Hepatocyte stability fig 3

Figure 3
Graph shows test compound disappearance with time in the presence of hepatocytes.
The ln peak area ratio (compound peak area/internal standard peak area) is plotted against time and the gradient of the line determined.

Elimination rate constant (k)=(-gradient)

Half life ( t1/2) =0.693k
V μL106cells= Incubation Volume (μL)Number of cells in incubation (x106)

Intrinsic Clearance CLint (μL/min/million cells)= V x 0.693t1/2 

What are the benefits of using hepatocytes for drug metabolism studies?

The liver is the main organ of drug metabolism in the body. Hepatocytes contain both Phase I and Phase II drug metabolizing enzymes, which are present in the intact cell, and provide a valuable in vitro model for predicting in vivo hepatic clearance.

How do you overcome the problems with inter individual variability in humans?

Cyprotex's hepatocyte stability assay uses cells pooled from a minimum of three different individual donors both male and female. This reduces the problems associated with inter individual variation in drug metabolism.

What is the difference between qualified and calculated CLint value?

Calculated CLint is the actual CLint value based on the half life obtained in the hepatocyte stability assay. The qualified CLint value takes into account the lower limit of quantification for the assay when the half life for a test compound exceeds 3* the assay duration. This half life corresponds to approximately 20% compound disappearance at the last assay timepoint. The CLint values associated with this half life will differ depending on the cell density used in the incubation (see equation above). Where compound disappearance is <20% over the time course then this may be due to analytical variability and further work may be required to ensure the result is reproducible. Where the calculated CLint is close to the LoQ for the assay then repeating the assay could help to confirm the result. Alternatively depending on the assay conditions used it may be possible to extend the incubation time (max 2hr for suspension hepatocytes) or use the low clearance assay (HµRELhumanPoolTM co-culture 72hr incubation) to achieve greater sensitivity.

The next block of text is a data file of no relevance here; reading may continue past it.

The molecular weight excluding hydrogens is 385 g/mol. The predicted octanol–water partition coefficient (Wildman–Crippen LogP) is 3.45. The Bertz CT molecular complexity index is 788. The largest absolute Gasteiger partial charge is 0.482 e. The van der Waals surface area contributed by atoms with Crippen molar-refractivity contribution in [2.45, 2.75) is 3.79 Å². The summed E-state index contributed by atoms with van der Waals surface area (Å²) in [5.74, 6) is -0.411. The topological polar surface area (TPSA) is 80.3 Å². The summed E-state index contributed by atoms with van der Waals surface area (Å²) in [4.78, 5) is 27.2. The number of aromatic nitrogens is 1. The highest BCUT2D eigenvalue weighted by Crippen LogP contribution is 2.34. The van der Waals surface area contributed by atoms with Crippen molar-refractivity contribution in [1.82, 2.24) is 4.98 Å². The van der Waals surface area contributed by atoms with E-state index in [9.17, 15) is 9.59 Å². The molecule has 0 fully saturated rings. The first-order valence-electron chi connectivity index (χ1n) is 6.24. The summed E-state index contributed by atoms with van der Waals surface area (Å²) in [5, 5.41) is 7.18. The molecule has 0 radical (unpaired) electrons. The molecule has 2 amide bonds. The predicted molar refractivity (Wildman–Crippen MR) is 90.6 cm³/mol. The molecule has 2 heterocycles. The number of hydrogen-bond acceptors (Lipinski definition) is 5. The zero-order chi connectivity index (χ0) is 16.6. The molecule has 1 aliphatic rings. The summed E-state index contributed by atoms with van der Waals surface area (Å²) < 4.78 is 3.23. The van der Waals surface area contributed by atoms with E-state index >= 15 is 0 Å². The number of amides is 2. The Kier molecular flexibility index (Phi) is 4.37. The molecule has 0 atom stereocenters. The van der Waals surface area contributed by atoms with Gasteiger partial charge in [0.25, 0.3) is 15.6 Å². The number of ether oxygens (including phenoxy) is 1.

How do I interpret the data from the hepatocyte stability assay?

Scaling and in vitro - in vivo extrapolation of clearance: